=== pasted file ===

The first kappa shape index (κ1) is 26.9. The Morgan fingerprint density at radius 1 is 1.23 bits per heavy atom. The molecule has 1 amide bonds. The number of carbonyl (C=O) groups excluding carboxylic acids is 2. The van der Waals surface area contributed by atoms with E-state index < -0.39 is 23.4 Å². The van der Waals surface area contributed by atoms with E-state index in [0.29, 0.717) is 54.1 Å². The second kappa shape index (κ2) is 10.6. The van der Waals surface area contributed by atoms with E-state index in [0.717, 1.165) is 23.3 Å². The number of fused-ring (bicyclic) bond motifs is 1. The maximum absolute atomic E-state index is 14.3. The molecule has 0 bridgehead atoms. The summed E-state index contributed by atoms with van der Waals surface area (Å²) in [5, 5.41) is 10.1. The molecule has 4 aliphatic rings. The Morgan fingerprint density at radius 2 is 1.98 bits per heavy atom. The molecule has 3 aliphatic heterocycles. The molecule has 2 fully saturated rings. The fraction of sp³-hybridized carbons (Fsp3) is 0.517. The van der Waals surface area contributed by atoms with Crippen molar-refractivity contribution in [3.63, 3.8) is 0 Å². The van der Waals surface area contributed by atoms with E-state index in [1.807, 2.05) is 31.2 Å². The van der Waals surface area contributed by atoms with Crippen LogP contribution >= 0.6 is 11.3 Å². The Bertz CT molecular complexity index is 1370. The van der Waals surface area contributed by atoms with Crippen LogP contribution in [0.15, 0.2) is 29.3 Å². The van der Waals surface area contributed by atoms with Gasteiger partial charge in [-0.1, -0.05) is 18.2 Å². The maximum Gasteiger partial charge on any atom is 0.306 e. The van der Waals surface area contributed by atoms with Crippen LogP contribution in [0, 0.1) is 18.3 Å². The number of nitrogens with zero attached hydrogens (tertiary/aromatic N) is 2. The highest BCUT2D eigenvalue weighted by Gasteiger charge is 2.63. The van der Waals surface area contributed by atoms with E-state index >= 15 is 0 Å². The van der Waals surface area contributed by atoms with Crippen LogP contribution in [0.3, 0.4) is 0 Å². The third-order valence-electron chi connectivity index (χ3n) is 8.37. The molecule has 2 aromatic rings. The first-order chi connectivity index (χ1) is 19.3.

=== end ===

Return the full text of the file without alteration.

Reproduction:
The first kappa shape index (κ1) is 26.9. The Morgan fingerprint density at radius 1 is 1.23 bits per heavy atom. The molecule has 1 amide bonds. The number of carbonyl (C=O) groups excluding carboxylic acids is 2. The van der Waals surface area contributed by atoms with E-state index < -0.39 is 23.4 Å². The van der Waals surface area contributed by atoms with E-state index in [0.29, 0.717) is 54.1 Å². The second kappa shape index (κ2) is 10.6. The van der Waals surface area contributed by atoms with E-state index in [0.717, 1.165) is 23.3 Å². The number of fused-ring (bicyclic) bond motifs is 1. The maximum absolute atomic E-state index is 14.3. The molecule has 0 bridgehead atoms. The summed E-state index contributed by atoms with van der Waals surface area (Å²) in [5, 5.41) is 10.1. The molecule has 4 aliphatic rings. The Morgan fingerprint density at radius 2 is 1.98 bits per heavy atom. The molecule has 3 aliphatic heterocycles. The molecule has 2 fully saturated rings. The fraction of sp³-hybridized carbons (Fsp3) is 0.517. The van der Waals surface area contributed by atoms with Crippen molar-refractivity contribution in [3.63, 3.8) is 0 Å². The van der Waals surface area contributed by atoms with E-state index in [1.807, 2.05) is 31.2 Å². The van der Waals surface area contributed by atoms with Crippen LogP contribution >= 0.6 is 11.3 Å². The Bertz CT molecular complexity index is 1370. The van der Waals surface area contributed by atoms with Crippen LogP contribution in [0.15, 0.2) is 29.3 Å². The van der Waals surface area contributed by atoms with Gasteiger partial charge in [-0.1, -0.05) is 18.2 Å². The maximum Gasteiger partial charge on any atom is 0.306 e. The van der Waals surface area contributed by atoms with Crippen LogP contribution in [0, 0.1) is 18.3 Å². The number of nitrogens with zero attached hydrogens (tertiary/aromatic N) is 2. The highest BCUT2D eigenvalue weighted by Gasteiger charge is 2.63. The van der Waals surface area contributed by atoms with E-state index >= 15 is 0 Å². The van der Waals surface area contributed by atoms with Crippen LogP contribution in [0.3, 0.4) is 0 Å². The third-order valence-electron chi connectivity index (χ3n) is 8.37. The molecule has 2 aromatic rings. The first-order chi connectivity index (χ1) is 19.3.